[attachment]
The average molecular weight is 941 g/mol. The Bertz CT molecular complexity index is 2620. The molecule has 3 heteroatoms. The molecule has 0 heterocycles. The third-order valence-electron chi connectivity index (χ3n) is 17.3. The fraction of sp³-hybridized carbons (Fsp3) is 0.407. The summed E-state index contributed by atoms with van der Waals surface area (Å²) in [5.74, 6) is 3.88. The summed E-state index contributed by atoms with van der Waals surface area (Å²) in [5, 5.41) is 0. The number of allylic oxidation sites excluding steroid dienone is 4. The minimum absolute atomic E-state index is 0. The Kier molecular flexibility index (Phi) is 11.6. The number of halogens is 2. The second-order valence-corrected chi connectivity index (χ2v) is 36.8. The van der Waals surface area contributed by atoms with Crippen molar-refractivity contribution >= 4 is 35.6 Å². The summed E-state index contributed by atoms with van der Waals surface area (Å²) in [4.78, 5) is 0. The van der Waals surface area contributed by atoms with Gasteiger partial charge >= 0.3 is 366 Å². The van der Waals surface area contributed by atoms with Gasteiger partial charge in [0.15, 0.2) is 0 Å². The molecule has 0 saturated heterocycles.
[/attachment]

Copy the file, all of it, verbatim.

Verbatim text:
The average molecular weight is 941 g/mol. The Bertz CT molecular complexity index is 2620. The molecule has 3 heteroatoms. The molecule has 0 heterocycles. The third-order valence-electron chi connectivity index (χ3n) is 17.3. The fraction of sp³-hybridized carbons (Fsp3) is 0.407. The summed E-state index contributed by atoms with van der Waals surface area (Å²) in [5.74, 6) is 3.88. The summed E-state index contributed by atoms with van der Waals surface area (Å²) in [5, 5.41) is 0. The number of allylic oxidation sites excluding steroid dienone is 4. The minimum absolute atomic E-state index is 0. The Kier molecular flexibility index (Phi) is 11.6. The number of halogens is 2. The second-order valence-corrected chi connectivity index (χ2v) is 36.8. The van der Waals surface area contributed by atoms with Crippen molar-refractivity contribution >= 4 is 35.6 Å². The summed E-state index contributed by atoms with van der Waals surface area (Å²) in [4.78, 5) is 0. The van der Waals surface area contributed by atoms with Gasteiger partial charge >= 0.3 is 366 Å². The van der Waals surface area contributed by atoms with Gasteiger partial charge in [0.15, 0.2) is 0 Å². The molecule has 0 saturated heterocycles.